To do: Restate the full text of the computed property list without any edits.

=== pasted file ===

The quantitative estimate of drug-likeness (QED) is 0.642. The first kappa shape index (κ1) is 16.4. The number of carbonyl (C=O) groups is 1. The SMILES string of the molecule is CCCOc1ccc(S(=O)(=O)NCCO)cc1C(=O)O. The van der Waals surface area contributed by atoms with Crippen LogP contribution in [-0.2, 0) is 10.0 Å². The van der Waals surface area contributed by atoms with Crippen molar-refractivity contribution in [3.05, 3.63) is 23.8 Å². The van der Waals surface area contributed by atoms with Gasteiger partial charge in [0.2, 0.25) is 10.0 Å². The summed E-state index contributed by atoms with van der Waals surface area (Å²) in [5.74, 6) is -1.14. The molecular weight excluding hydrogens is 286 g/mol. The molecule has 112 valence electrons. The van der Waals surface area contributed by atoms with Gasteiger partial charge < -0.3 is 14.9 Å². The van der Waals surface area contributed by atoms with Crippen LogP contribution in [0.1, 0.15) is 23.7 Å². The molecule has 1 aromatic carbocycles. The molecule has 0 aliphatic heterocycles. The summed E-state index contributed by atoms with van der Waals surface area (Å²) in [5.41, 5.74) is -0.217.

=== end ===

The quantitative estimate of drug-likeness (QED) is 0.642. The first kappa shape index (κ1) is 16.4. The number of carbonyl (C=O) groups is 1. The SMILES string of the molecule is CCCOc1ccc(S(=O)(=O)NCCO)cc1C(=O)O. The van der Waals surface area contributed by atoms with Crippen LogP contribution in [-0.2, 0) is 10.0 Å². The van der Waals surface area contributed by atoms with Crippen molar-refractivity contribution in [3.05, 3.63) is 23.8 Å². The van der Waals surface area contributed by atoms with Gasteiger partial charge in [0.2, 0.25) is 10.0 Å². The summed E-state index contributed by atoms with van der Waals surface area (Å²) in [5.74, 6) is -1.14. The molecular weight excluding hydrogens is 286 g/mol. The molecule has 112 valence electrons. The van der Waals surface area contributed by atoms with Gasteiger partial charge < -0.3 is 14.9 Å². The van der Waals surface area contributed by atoms with Crippen LogP contribution in [0.1, 0.15) is 23.7 Å². The molecule has 1 aromatic carbocycles. The molecule has 0 aliphatic heterocycles. The summed E-state index contributed by atoms with van der Waals surface area (Å²) in [5.41, 5.74) is -0.217.